The long-term protection of threatened habitats was one of the earliest goals of the Exxon Valdez Trustee Council which was charged with restoring the environment injured by the 1989 Exxon Valdez oil spill. Protection of habitat is a common restoration strategy used in natural resource management and the Trustee Council provided funds to acquire title or conservation easements from willing sellers of land determined to be important for the protection of species deemed valuable. In December 1995, the Trustee Council approved $42 million to purchase a parcel of 26,665 acres (10,790 ha) on Shuyak Island from the Kodiak Island Borough. Shuyak Island has an irregular, rocky coastline with rolling terrain thickly forested with Sitka spruce and a dense understory of alder, willow, devil’s club, blueberries, ferns, mosses, and lichens. The purchased parcel was surrounded at the time by Shuyak Island State Park on the west and the proposed Aleksandre Baranov State Game Refuge on the east. The parcel supports a rich diversity of wildlife habitats including seabird colonies, bald eagle nests, and harbor seal haulouts. Pink, coho, and chum salmon are found in the many streams and Steller sea lion, sea otter, porpoises and whales inhabit the nearshore waters. The rich intertidal zone supports harlequin ducks, black oystercatchers, marbled murrelets, and pigeon guillemots. The mature spruce forests on the parcel provide probable nesting habitat for marbled murrelets. There is also high potential for benefits to river otters, sea otters, and harbor seals, which feed, breed, and haul out along the shoreline. The area also has scenic value and supports high-value wilderness-based recreation including hunting, fishing, sea kayaking, and camping. The lands acquired on Shuyak Island are managed by the State of Alaska as part of Shuyak Island State Park. The park has four public-use cabins that are only accessible by air taxi or boats from Homer or Kodiak. Read more here and here. Explore more of Carry Inlet and Shuyak Island here:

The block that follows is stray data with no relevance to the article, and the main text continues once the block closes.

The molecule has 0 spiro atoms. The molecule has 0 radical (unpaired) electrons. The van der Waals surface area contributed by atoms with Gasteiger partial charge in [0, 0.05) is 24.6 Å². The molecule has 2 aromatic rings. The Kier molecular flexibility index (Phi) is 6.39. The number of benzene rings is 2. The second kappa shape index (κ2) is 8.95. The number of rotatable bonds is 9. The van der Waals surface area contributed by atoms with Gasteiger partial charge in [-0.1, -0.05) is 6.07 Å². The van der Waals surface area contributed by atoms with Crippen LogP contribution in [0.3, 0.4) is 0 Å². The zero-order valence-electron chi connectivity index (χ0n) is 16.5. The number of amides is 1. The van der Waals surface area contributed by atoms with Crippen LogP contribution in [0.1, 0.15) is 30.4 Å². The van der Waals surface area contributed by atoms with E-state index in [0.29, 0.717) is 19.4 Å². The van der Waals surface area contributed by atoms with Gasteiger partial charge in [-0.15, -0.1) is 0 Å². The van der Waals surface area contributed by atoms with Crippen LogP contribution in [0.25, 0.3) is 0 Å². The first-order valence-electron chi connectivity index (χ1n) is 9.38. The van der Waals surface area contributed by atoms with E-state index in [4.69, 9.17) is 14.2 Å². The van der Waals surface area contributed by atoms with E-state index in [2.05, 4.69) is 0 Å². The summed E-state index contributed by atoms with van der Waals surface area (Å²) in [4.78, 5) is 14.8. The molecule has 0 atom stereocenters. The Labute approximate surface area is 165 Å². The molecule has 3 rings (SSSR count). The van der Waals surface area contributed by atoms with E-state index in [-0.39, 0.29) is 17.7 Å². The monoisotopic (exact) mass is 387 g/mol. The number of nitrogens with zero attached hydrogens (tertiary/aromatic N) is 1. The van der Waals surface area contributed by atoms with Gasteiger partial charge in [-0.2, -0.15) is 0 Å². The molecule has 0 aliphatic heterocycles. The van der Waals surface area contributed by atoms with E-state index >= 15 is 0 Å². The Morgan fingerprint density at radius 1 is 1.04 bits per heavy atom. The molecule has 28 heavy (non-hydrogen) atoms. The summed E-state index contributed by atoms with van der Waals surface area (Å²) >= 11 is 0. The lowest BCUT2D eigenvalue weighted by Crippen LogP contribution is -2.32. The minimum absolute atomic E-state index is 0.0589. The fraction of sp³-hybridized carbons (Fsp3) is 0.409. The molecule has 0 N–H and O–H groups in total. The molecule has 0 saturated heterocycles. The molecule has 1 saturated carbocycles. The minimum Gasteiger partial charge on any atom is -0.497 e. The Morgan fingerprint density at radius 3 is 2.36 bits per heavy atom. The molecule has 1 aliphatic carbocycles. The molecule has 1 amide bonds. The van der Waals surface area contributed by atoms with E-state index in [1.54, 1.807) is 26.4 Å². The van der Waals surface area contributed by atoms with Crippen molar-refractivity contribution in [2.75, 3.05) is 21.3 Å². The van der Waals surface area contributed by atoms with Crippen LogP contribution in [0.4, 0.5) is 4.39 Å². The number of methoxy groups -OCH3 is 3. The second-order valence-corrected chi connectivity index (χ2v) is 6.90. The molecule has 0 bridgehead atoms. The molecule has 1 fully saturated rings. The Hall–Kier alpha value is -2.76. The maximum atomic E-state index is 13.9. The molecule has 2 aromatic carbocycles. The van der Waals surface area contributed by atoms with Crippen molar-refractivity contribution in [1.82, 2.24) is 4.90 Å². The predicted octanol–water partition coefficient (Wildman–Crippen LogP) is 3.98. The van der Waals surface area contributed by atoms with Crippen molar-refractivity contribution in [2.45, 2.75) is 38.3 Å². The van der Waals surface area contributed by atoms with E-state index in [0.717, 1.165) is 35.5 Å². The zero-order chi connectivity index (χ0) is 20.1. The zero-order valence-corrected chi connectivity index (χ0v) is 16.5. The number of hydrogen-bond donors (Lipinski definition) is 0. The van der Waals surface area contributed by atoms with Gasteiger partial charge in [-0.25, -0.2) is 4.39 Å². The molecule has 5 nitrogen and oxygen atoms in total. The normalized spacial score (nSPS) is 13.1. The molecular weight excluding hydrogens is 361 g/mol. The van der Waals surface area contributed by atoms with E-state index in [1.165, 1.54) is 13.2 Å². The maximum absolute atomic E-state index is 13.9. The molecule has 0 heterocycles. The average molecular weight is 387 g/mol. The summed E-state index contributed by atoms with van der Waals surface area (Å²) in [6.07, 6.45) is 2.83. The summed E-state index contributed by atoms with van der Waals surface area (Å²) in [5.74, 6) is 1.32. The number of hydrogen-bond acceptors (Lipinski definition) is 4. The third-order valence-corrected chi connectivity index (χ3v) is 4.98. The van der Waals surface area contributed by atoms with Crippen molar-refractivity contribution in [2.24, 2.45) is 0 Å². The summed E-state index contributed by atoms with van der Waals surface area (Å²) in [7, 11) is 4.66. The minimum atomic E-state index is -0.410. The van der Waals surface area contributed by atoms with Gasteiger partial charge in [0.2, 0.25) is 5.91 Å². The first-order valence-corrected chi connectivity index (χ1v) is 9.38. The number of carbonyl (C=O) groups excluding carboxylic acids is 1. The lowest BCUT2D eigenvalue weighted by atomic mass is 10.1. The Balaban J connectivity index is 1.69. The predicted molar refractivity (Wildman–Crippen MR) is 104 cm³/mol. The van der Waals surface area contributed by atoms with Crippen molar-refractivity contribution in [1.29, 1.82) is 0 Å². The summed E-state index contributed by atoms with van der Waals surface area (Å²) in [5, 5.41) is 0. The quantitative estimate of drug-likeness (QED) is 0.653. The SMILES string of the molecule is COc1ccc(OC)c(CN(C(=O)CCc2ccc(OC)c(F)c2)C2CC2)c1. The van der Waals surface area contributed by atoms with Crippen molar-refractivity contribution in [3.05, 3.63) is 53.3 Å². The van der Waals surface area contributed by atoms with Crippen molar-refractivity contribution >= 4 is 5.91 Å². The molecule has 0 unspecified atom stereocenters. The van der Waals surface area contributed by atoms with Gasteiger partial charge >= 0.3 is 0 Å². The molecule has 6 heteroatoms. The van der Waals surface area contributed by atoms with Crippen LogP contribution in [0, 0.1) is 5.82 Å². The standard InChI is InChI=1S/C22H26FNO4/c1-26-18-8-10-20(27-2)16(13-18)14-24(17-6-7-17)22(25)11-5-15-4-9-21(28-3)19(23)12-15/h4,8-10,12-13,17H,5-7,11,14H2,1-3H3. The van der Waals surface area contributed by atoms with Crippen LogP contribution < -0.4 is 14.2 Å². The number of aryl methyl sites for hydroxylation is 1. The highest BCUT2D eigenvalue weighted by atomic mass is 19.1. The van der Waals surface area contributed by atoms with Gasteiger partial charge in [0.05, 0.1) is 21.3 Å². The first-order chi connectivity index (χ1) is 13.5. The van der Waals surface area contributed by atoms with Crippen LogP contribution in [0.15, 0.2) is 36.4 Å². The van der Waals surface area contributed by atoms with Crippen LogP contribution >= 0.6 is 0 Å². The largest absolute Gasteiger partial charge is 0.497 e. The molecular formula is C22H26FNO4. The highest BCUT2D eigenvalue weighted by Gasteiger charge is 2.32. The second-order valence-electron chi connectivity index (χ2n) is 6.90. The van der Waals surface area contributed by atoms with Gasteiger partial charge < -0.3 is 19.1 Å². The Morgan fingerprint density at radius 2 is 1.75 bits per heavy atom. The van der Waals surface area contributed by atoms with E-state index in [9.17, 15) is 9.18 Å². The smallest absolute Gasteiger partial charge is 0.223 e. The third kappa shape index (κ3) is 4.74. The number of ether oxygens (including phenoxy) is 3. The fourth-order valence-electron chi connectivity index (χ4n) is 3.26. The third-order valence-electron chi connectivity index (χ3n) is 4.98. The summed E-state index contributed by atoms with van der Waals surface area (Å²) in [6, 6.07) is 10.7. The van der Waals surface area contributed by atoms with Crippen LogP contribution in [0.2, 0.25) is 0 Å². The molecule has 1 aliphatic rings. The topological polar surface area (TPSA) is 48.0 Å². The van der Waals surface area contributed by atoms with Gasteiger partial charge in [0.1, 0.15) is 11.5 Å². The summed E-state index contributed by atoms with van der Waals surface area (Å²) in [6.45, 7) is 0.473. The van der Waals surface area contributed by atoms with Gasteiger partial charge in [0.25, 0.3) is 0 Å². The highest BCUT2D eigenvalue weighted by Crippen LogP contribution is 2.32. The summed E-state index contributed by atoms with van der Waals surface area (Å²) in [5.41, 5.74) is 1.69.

About the background graphic

This ‘warming stripe’ graphic is a visual representation of the change in global temperature from 1850 (top) to 2022 (bottom). Each stripe represents the average global temperature for one year. The average temperature from 1971-2000 is set as the boundary between blue and red. The color scale goes from -0.7°C to +0.7°C. The data are from the UK Met Office HadCRUT4.6 dataset. 

Credit: Professor Ed Hawkins (University of Reading). Click here for more information about the #warmingstripes.